Älg first appeared on Räntemåla Gård Älg Park back in 1996, when an abandoned calf, called Helga, (they all have names), was found in a paddock and eventually made his home on the farm.  There are many tales to tell behind the reasons for each älg being there, and they are so fun to listen too.  There has even been an escapee, leaping over the fence, only to find that he returned during hunting season to never leave again….he wasn’t keen on hunting season!!

We headed up to Räntemåla Gård Älg Park one late summer’s afternoon.  You need to check the website for opening times and months of the year.  They work around the älg life.  They like to eat in the late afternoon, hence the farm being open to visitors then, as you will see them.  They know where there is good, easy, food and head up to the meadow to get some.  It also closes to the public before the summer is finished, as although these lovely creatures are very tame (and we got lots of opportunity to stroke and feed them) they are still wild animals.  Come September the males will be looking to mate and will become aggressive.  In order to prevent anyone getting hurt, they close the farm to the public well in advance to prevent any randy älg causing havoc.

 

I totally and utterly fell in love with these beautiful animals, and it is safe to say I am now totally besotted with them!  We fed them bread (even bananas to one cheeky bull), and stroked their velvety antlers.  We rubbed their noses, and had a little chuckle about their gangly legs and interactions with each other.  They are amusing to watch together.  The farm owners did a very informative background chat, which was also funny, and we learnt so much.  It was very hands on and a very close up experience.  I would recommend it to anyone as a way to see these very shy, but lovely animals.  Our three were speechless, in awe, and although nervous at first, they were keen to get touching and stroking once they got used to their presence and size.  It was so lovely for them.

Sticks Are The Best Toys Ever!

Sticks are great toys….they are free, abundantly available in the outdoors, and have many play possibilities and functions.  Plus, children seem drawn to them like magnets 🙂  Anyone that follows us on Instagram (@mammasschool) will know that my trio are rarely seen without a bundle of sticks, or trying to drag what is more like a tree trunk along on a hike.

When playing with sticks there is an added benefit, in that they are generally to be found in the outdoors, which means they lend themselves to naturally be played with in the great outdoors.  I have many posts about the benefits of outdoor play.  They can be found in the following links:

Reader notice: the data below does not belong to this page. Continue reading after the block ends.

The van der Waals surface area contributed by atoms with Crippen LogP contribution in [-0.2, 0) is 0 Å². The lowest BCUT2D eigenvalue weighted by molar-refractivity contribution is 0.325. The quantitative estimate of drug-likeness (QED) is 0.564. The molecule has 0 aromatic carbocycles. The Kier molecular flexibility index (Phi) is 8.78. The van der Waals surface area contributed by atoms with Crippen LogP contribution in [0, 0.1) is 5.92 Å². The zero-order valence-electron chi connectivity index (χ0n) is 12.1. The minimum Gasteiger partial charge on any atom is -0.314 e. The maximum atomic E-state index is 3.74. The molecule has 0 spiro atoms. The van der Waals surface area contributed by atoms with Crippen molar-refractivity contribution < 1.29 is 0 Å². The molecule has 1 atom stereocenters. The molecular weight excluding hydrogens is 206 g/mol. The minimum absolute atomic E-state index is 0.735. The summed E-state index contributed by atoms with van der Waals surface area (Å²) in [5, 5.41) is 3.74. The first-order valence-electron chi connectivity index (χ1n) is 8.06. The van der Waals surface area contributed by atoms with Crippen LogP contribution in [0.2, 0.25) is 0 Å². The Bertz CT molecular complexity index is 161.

http://mammasschool.co.uk/parenting/balanced-barefoot-importance-unrestricted-outdoor-play/

http://mammasschool.co.uk/parenting/outdoor-play-children-natures-sanity/

http://mammasschool.co.uk/parenting/healing-nature-relying-beach-work-magic/

http://mammasschool.co.uk/outdoor-adventures/wild-camping-children-sweden/

In today’s post I want to chat a little about why sticks are so important and a method of play for children.

Sticks are a “loose part” toy.  That means that they have no predetermined role.  It is all down to the child’s imagination and creativity as to what they become, or are used for.  This is important for growth and development.  They can build and construct with them, role play with them, create art with them, and even use them as writing tools.  They also come in lots of shapes, sizes, colours, and textures, adding to the fun.  Many parents shy away from letting children play with sticks on safety grounds.  We have 3 main rules; the sticks do not touch people, you don’t hit anything with them, and lastly (but important for my sanity), they stay outdoors!  Every stick they find is always “the best ever” and I’d have a house full without this rule.   So, with these three little rules in place, a lot of fun can be had.  They may still need a little help drawing the line if play gets a little exuberant, but instead of teaching children that nature is dangerous, we are teaching them it is fun to play in, and then they will have more of a desire to protect it as they are growing up.  They are being able to integrate with nature more.

There are lots of other benefits to playing with sticks too:

It teaches the children personal space and awareness.

It allows them to build strength and muscle (some of them are quite heavy that they shift around).

It allows them to get dirty and “hands on” with nature, helping to build their immunity (a discussion for another day!).